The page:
Full Form of GSICC is : Gender Sensitisation Internal Complaints Committee, In 2013, the Parliament passed the Sexual Harassment of Women at Workplace (Prevention, Prohibition and Redressal) Act, 2013. Subsequently, the Supreme Court framed regulations for the protection of women against sexual harassment in the Supreme Court. Under the regulations, the Chief Justice of India is required to constitute a Gender Sensitisation and Internal Complaints Committee (GSICC). It’s objective is to sensitise the public on gender issues and to address sexual harassment complaints within the Supreme Court precinct.
Even before the #MeToo movement, there were provisions such as the Vishaka Guidelines that criminalised sexual harassment in the workplace. In Vishaka v State of Rajasthan, the court ruled that sexual harassment violates rights of the women under Article14, 15, 19(1)(g), 21 of the Constitution of India. Women deserve the right to carry on any occupation in a secure environment, as well as the right to dignity that comes within the ambit of the right to life. This was later codified in law in the form of the Sexual Harassment of Women at Workplace (Prevention, Prohibition and Redressal) Act, 2013 which mandates the creation of a Complaints Committee constituted by majority female members and led by a woman. Additionally, the involvement of a third party, well versed with sexual harassment concerns, is also an essential part of this committee.
Who can file a complaint?
An aggrieved woman can file a complaint in writing to the GSICC through its member secretary through a notified form. While the definition of an aggrieved women includes women of all ages whether employed or not, it excludes “a female already governed by the Supreme Court Service regulations”. Therefore, female court staffers have to file a complaint under the Supreme Court Service and Conduct Rules, 1961.
Composition of the GSICC
The GSICC includes 7–13 members including:
One or two judges of the Supreme Court
One or two senior members of the Supreme Court, with at least 20 years of membership of the Supreme Court Bar Association, to be nominated by the Chief Justice, one of whom has to be a woman;
One or two members to be elected by General Ballot of the Supreme Court Bar Association who shall be registered members of the Supreme Court Bar Association for at least ten years out of whom at least one shall be a woman;
One woman member being a member of the Advocates on Record Association, elected by General Ballot of the Advocates on Record Association;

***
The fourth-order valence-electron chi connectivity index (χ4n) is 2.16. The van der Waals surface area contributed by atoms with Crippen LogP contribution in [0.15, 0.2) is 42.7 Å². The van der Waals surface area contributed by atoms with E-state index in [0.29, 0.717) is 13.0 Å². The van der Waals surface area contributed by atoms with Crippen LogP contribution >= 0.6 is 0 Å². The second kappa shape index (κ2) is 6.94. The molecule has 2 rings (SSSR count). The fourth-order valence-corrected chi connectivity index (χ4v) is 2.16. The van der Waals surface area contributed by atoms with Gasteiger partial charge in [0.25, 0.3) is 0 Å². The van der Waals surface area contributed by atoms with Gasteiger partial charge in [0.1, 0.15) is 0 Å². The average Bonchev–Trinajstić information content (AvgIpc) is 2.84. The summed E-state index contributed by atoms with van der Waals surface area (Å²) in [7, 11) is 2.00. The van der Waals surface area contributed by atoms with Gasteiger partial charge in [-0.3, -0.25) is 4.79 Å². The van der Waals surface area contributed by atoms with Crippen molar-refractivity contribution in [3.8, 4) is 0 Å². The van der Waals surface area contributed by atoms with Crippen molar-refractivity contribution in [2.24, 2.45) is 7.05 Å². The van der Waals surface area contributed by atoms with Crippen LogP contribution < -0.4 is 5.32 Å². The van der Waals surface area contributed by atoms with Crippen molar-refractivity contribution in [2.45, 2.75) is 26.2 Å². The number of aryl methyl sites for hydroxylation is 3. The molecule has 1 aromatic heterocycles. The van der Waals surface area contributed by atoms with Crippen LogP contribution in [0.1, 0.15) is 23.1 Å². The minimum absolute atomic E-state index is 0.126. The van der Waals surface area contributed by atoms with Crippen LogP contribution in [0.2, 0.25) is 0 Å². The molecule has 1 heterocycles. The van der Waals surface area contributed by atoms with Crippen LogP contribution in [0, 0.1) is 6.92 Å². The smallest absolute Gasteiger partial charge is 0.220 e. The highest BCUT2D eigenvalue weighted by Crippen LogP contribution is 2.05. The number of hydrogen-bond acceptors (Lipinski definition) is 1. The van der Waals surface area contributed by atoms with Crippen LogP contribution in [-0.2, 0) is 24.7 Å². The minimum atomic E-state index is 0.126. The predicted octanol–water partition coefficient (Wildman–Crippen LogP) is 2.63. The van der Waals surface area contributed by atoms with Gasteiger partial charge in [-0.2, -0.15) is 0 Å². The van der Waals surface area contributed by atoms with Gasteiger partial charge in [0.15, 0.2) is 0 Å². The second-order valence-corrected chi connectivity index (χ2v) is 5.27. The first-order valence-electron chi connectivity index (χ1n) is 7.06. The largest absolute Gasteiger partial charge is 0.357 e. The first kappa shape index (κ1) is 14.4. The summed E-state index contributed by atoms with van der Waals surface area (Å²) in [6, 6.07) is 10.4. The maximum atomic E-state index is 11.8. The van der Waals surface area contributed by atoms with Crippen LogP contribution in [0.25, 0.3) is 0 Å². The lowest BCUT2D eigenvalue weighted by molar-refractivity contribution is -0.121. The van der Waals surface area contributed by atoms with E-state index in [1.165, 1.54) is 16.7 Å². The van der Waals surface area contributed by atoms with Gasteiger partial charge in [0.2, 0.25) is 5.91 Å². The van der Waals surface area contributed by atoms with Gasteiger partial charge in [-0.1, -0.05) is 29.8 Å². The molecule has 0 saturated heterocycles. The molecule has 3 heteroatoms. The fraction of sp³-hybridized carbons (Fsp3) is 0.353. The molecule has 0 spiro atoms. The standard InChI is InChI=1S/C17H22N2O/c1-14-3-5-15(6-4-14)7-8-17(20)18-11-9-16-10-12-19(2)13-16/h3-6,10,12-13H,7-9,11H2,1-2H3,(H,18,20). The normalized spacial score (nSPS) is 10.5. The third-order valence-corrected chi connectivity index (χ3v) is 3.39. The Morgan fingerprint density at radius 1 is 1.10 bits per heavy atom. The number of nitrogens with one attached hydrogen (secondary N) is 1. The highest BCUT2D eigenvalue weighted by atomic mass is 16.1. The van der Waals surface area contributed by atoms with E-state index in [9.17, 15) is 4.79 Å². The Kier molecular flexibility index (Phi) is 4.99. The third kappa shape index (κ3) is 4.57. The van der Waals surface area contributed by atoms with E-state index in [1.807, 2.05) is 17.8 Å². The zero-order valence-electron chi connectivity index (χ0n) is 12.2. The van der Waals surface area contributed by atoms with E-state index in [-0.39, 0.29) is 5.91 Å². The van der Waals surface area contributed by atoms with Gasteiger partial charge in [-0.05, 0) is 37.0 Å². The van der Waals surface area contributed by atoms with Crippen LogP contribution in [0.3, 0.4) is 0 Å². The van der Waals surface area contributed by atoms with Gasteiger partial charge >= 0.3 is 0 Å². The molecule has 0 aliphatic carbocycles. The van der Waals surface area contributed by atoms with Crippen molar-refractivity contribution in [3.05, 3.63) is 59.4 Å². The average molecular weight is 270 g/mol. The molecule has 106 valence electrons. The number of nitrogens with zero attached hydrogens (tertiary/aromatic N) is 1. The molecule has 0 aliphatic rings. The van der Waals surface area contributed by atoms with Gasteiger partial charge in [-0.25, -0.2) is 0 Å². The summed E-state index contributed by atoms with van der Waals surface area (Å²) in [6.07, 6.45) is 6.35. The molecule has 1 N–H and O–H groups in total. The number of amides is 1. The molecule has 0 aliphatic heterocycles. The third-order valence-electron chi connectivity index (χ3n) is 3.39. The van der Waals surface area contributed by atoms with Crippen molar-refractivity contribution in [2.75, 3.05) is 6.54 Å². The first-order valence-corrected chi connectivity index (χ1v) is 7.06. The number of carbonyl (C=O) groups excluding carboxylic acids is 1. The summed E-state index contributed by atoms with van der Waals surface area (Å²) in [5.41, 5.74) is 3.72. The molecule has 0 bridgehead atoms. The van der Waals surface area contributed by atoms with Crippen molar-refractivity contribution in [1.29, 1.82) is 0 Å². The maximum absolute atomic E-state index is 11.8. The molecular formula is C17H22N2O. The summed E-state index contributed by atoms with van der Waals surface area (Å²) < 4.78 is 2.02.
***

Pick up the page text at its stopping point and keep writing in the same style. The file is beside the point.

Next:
One woman member being a member of the Supreme Court Clerks Association, elected by General Ballot of the Supreme Court Clerks Association;
Two outside members (having experience in social justice, women empowerment, gender justice, among others) to be nominated by the CJI. The Regulations require the majority of the members of GSICC to be women
One woman officer in the service of the Supreme Court of India, not below the rank of a Deputy Registrar, to be nominated by the Chief Justice of India, who shall function as the Member Secretary of the GSICC;
Any other member that the Chief Justice may deem fit to nominate
Process of inquiry.
If the GSICC is satisfied that the complaint is genuine, it will constitute a three-member Internal Sub-Committee to conduct a fact-finding inquiry into the complaint. This committee will look into the complaint and record statements from both parties. If this Internal Sub-Committee concludes that the allegation has been proved, it will submit its report to the GSICC to pass appropriate orders within 45 days. The report of the sub-committee is to be completed within 90 days of the constitution of the Internal Sub-Committee, and forwarded to the GSICC within 10 days of completion.
If the Sub-Committee concludes that the allegation against the Respondent is not proved then they will not recommend any action to the GSICC. However, if they conclude that the allegations are true then they will recommend that the GSICC take appropriate actions.
If more than two-thirds of the GSICC members differ from the conclusion of the Committee, it will, after hearing the complainant and the accused, record its reasons for differing and pass orders.
The GSICC has the power to: (i) to pass an order of admonition, which could also be published in the court precinct, or (ii) pass an order to prohibit the accused from communicating with the complainant, or (iii) pass any other order to end the sexual harassment faced by the complainant. GSICC may also recommend to the CJI to pass orders against the accused, including: (i) prohibiting entry of the accused into the Supreme Court for up to a year, or (ii) filing a criminal complaint before the concerned disciplinary authority governing the accused.
Any aggrieved person may make a representation to the CJI to set aside/modify the orders passed by the GSICC. The CJI also has the power to pass any orders in order to secure complete justice to the victim of sexual harassment. This should preferably be done within 90 days of the order/recommendation of the GSICC.